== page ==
Will green aluminium come out on top as the EU levels the playing field for net zero?

The European Commission is proposing new trade measures to ensure that local industry is not disadvantaged as parts of the world act at different rates to protect the environment. The aluminium sector will be affected. The EU has devised a ‘carbon border adjustment mechanism’ (CBAM) to tax carbon intensive imports from countries that do not have an emissions trading scheme. Frans Timmermans, deputy head of the Commission, put forward convincing arguments in his speech at COP26 to persuade the world that such a measure is necessary to ensure a level playing field and prevent ‘carbon leakage’. There is also a proposal for a new waste shipment regulation, to ensure that waste can only be exported outside the EU to facilities that have environmental safeguards that are ‘broadly equivalent’ to those in the EU. The waste legislation is designed to stop what could be called ‘environmental leakage’. 

These ground-breaking developments will take time to get right. There is little previous experience on which to base a CBAM, apart from a limited carbon taxation system in the US state of California, so it will be phased in gradually. The pilot phase (2023-2025) will require importers to report emissions embedded in their goods without paying a financial adjustment, allowing time for the final system to be put in place in 2026. Aluminium, together with iron and steel, cement, fertiliser, and electricity generation will be included. European Aluminium has successfully lobbied for the CBAM to cover only primary emissions which include carbon dioxide and other greenhouse gases generated during smelting.  Secondary emissions, such as those from power generation, are being left out due to the large range of electricity prices in different parts of the world. 

The CBAM will require importers registered in the EU to obtain information on carbon emissions of imported products. They can also use the default values provided if actual values are not available. Importers will then need to purchase certificates to cover the embedded emissions. CBAM certificates will track the ETS price, and they will apply only to the proportion of emissions that does not benefit from free allowances under the EU ETS. With these safeguards, the European Commission is confident that WTO rules will not be broken. 

While the CBAM is tackling carbon leakage, the waste shipment regulation is concerned with what could be called environmental leakage. EU exporting companies will have to carry out independent audits of facilities which receive their waste exports, to ensure that they are operated to the required environmental standards. This measure will remove some of the incentives for post-consumer aluminium scrap to be shipped out of the EU. Exports are currently one million tonnes. European Aluminium has estimated that 50% of all local demand could be met with recycled aluminium if it were all retained in Europe, which would take the bloc much further to a circular economy. Substituting some primary aluminium with recycled material is also a straightforward way of reducing carbon emissions. What’s more, retained scrap would displace imported primary aluminium with a much higher carbon footprint than the European average, saving additional carbon emissions.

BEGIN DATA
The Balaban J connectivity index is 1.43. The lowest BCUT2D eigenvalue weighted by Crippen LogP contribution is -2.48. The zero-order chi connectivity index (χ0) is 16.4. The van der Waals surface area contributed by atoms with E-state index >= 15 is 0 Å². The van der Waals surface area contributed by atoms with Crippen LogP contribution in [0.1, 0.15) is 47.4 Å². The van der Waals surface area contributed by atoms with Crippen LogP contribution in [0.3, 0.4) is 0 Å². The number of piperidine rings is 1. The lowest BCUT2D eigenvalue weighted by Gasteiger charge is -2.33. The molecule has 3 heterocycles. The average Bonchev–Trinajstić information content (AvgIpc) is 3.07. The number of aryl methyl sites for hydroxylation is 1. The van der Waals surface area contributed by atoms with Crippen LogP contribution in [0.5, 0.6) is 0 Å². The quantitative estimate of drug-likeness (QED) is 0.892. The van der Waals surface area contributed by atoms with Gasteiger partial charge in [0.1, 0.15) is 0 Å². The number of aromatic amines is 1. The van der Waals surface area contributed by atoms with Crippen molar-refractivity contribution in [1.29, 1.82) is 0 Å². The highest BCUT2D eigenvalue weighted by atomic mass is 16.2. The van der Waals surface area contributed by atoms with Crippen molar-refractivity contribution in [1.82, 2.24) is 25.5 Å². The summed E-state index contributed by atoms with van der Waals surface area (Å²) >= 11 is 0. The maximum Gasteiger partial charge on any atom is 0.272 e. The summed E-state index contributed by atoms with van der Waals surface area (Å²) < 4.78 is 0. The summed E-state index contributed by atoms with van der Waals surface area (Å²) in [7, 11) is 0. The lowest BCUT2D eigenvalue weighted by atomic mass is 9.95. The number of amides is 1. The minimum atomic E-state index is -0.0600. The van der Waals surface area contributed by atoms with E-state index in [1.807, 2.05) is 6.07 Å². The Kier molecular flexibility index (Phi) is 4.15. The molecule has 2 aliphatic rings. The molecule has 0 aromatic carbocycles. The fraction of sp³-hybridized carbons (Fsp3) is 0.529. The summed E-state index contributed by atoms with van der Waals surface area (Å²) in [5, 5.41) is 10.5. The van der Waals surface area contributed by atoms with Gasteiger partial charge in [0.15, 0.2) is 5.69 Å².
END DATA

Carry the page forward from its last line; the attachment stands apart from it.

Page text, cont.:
Even if the measures don’t work as expected during the pilot phase, they will be a good start. One problem observed in California is ‘resource shuffling’, which amounts to substitution of high carbon products with domestically available lower carbon ones.  Also, corporations may send cleaner products to Europe while the rest of their export production goes to countries with no CBAM. No doubt other problems will emerge and solutions will be developed.

But, despite any problems, an important new precedent will have been set. Exporters and importers will have to document and verify the sustainability characteristics of the products they are trading. Information about environmental safeguards and embedded emissions will, for the first time, routinely be set down in writing. This will improve the traceability of goods as products are most easily controlled when they pass borders. And the information will find its way into the public domain.  Consumers will be able to see the carbon intensity of products from different parts of the world. It will then be up to companies to use low carbon and recycled aluminium if they want to stay ahead of the game.

Published: 29 November 21

Back to news list